Bioenergy review confirms carbon savings doubts
A new review of European bioenergy by independent researchers has found “significant risk” that EU renewables policies will increase carbon emissions by 2020 because of a dearth of carbon accounting safeguards.
There is “no basis” for presuming that EU bioenergy use will deliver any emissions savings at all, says the study by the Institute for European Environmental Policy (IEEP), a not-for-profit research organisation.
The group’s paper comes two days after EurActiv revealed that an unpublished EU paper had arrived at the same conclusion.
“Now that the European Commission has put forward a proposal to clean up the ILUC mess, it can no longer hide from the biomass issue at large,” said Trees Robijns of BirdLife International, a conservation group. ILUC refers to indirect land use change.
“We cannot keep on pushing our planet to produce ever increasing amounts of plant-based materials for energy purposes without understanding the full impact of that increase, both in terms of our environment and our climate,” she added.
Bioenergy, which can be sourced from any organic matter, accounts for the biggest slice of the renewable energy share among EU member states, and this is not expected to change before 2020.
Primary energy production from wood and wood waste grew by 38% between 2003 and 2010, while for biogas it was 225%, the report says.
EU states are obliged to source 20% of their energy mix from renewables by 2020 and to do this, bioenergy is considered ‘carbon neutral’. But an increasing body of environmental scientists say this is mistaken.
Around one-third of the EU bioenergy share in 2020 is projected to come from wood biomass from forests and woods, according to EU states’ National Renewable Energy Action Plans.
But there is a significant time lag between the carbon debt created when trees are cut down to be burned for energy, and the carbon reductions that fully grown replacement trees will bring.
The IEEP paper cites several studies to show that, boosting bioenergy supplies with increased forest management would only achieve around 20% of the anticipated greenhouse gas savings in a 50-year period.
“The system would work well if you didn’t have tipping points after which you get accelerated climate change,” said Nuša Urbančič, the fuels programme manager for Transport and Environment, a green NGO.
“How much payback time can you allow for biomass so that it still contributes to climate change mitigation is the point of disagreement,” she added.
Making use of a “cascade” approach that utilises fallen branches, leaves, tree bark and other residues is recognised as a way of avoiding this debt. “All decomposing matter could be used for bioenergy without leading to emissions increases,” one EU expert told EurActiv.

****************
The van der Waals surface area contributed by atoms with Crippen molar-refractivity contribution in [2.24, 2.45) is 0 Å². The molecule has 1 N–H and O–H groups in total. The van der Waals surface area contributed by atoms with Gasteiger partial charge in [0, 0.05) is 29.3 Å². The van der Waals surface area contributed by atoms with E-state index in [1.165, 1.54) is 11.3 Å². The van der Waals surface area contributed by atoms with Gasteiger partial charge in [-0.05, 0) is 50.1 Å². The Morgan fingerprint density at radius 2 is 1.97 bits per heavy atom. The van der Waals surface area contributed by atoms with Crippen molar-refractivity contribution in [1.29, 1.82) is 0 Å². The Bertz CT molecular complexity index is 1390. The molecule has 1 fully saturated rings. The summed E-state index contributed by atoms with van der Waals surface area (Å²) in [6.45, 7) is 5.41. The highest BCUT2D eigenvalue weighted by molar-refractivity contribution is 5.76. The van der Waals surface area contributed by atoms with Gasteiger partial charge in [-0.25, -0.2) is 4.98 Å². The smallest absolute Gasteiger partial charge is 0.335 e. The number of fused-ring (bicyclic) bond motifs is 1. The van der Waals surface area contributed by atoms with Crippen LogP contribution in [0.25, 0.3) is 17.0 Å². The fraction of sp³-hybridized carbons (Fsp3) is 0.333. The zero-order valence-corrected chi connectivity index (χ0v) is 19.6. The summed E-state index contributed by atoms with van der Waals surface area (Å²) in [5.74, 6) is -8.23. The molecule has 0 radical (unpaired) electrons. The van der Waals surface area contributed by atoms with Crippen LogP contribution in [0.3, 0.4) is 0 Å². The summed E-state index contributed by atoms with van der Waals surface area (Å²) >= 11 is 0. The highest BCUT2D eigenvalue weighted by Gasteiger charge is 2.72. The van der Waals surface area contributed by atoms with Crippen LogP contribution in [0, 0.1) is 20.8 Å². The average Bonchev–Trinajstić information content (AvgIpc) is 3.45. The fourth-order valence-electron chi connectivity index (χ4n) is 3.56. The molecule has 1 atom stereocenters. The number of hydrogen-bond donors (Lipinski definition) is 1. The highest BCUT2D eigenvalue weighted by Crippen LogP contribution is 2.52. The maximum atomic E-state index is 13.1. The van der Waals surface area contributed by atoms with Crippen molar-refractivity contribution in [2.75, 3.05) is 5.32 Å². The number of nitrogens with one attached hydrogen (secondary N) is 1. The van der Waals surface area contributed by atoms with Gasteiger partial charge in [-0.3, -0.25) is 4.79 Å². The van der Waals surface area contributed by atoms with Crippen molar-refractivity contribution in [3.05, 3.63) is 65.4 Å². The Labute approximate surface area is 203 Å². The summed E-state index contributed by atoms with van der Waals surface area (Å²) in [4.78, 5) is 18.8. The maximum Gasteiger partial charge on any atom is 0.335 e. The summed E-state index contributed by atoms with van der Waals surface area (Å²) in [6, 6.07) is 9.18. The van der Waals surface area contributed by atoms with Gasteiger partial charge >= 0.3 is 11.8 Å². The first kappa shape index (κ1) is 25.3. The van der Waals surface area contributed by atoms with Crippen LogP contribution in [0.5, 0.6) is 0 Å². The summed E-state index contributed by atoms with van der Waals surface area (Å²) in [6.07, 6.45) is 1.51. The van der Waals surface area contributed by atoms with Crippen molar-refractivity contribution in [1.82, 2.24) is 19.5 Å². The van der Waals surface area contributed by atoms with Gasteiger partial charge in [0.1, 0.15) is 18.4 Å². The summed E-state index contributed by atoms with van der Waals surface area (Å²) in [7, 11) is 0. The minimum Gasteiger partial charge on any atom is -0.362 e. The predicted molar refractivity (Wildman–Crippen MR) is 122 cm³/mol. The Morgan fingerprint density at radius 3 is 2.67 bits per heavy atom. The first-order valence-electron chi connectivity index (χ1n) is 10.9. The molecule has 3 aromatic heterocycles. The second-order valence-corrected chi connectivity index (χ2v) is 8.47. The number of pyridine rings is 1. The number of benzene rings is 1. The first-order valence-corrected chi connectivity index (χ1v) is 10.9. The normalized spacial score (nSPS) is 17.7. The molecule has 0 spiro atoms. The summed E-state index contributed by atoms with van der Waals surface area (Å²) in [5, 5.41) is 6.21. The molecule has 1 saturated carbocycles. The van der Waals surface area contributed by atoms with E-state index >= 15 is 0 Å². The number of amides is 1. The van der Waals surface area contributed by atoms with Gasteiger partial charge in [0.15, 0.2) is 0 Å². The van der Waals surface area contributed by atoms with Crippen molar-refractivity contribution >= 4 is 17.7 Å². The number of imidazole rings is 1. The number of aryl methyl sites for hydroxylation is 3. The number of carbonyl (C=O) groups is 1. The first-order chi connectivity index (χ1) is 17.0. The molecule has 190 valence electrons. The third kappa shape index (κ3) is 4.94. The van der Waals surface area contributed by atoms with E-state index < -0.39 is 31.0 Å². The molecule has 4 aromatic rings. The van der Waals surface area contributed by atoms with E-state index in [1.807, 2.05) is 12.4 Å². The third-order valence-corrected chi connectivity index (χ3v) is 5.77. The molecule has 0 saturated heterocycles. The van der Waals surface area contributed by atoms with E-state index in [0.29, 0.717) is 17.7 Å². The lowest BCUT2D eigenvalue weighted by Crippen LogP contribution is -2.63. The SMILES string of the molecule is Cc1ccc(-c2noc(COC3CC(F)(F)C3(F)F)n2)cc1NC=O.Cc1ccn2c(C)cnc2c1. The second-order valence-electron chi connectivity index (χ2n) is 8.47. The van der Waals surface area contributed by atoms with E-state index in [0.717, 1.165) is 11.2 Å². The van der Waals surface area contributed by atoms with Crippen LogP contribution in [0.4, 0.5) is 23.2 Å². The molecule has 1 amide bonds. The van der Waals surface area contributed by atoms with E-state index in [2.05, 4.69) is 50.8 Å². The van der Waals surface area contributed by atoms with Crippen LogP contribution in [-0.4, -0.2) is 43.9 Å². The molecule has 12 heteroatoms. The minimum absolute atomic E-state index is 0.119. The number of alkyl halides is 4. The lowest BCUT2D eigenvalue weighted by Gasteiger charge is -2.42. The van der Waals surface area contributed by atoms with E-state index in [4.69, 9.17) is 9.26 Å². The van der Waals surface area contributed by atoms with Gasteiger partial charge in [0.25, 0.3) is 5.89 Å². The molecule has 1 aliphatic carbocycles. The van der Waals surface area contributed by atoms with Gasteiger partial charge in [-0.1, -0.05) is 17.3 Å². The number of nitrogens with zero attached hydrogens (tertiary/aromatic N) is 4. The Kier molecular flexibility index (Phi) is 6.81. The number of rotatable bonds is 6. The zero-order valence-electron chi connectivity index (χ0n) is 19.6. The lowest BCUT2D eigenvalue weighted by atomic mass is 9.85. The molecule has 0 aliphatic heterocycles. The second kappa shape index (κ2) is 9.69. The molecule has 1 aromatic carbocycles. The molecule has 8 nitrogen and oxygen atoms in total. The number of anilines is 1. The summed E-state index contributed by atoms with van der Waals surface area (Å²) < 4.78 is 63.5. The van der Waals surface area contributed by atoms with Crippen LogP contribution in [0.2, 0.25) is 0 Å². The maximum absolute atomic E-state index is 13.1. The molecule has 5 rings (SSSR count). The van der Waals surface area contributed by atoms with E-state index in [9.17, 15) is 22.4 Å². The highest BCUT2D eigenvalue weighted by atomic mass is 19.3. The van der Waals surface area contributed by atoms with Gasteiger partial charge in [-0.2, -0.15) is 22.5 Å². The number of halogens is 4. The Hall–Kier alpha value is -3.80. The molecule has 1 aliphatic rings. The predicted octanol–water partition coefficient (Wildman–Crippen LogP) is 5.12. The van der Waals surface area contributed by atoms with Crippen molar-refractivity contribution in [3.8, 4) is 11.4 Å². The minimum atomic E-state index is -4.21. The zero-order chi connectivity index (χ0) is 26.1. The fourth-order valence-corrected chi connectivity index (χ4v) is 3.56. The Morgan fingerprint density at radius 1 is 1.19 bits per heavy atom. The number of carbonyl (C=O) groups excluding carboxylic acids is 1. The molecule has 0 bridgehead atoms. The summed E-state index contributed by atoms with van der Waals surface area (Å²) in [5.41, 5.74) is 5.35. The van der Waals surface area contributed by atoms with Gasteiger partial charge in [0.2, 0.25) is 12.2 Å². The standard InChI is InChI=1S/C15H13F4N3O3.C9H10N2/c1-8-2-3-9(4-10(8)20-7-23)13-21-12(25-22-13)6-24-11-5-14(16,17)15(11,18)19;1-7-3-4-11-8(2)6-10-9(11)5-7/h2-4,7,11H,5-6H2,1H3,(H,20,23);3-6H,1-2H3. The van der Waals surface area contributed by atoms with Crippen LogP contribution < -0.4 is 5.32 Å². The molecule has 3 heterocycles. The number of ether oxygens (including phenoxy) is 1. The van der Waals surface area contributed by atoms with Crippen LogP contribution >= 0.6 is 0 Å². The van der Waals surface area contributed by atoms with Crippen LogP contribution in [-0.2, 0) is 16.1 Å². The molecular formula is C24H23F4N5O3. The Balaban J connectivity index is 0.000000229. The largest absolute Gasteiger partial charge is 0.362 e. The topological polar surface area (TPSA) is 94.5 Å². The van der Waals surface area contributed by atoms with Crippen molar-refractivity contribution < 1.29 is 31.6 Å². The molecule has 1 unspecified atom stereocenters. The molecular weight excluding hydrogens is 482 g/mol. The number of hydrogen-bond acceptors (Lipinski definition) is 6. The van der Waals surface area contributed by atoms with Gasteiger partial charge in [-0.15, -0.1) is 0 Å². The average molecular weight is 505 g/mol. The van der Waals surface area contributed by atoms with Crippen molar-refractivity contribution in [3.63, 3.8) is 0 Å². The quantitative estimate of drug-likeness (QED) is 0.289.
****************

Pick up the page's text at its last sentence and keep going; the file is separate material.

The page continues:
But as yet, there is neither an obligation on EU states to source their biomass this way, nor harmonised rules for how it could be done.
The European Commission had been expected to propose sustainability criteria for biomass by the end of this year. The proposals have been delayed and are now absent from workplan agendas.
Brussels “absolutely wants to avoid another ILUC case” with bioenergy, EU sources said. But regulating for land use change, carbon leakage abroad – in the form of unaccounted imports – economies of scale and practice, and a common carbon accounting methodology are just some of the obstacles they will have to address to do so.
Massachusetts biomass regulation
In August, the American state of Massachusetts implemented a biomass energy regulation, following a ban on the use of woody biomass imposed in December 2009.
Woody biomass there can only now be sourced from residues and thinning trees, taking into account soil productivity and protection of biodiversity and natural habitats.
Biomass units must also show that they emit at least 50% less greenhouse gases than fossil fuels, while efficiency requirements, operating certificates, and verification procedures are also imposed.
A Global Warming Solutions Act in Massachusetts requires an 80% reduction in greenhouse gas emissions by 2050 – comparable to the EU’s target – but the state appears ahead of Europe in its biomass standards.
“It is not currently possible to define the emissions profile and savings associated with Europe’s expanding use of biomass for energy, nor is there any policy process currently in place to secure this,” the IEEP report says.
“As a consequence, at present there is only the certainty of commitment to bioenergy use up to 2020, but no associated guarantee of emission reduction.”
The EU's Renewable Energy Directive set a binding goal to source 20% of the bloc's energy from renewable sources by 2020. This included a target to provide 10% of transport energy from renewable sources, including biofuels.
The directive included voluntary and contested sustainability criteria for biofuels for transport as well as bioliquids in electricity, heating and cooling.
Biomass, either solid or gaseous, is biological material that usually derives from forested wood, agricultural crops and residues, or from biodegradable waste such as municipal waste and sewage sludge.
In order to produce energy, it can be converted directly into heat or electricity or into biofuels or biogas.
- Dec. 2012/Jan. 2013: European Commission expected to come forward with new sustainability criteria proposal for biomass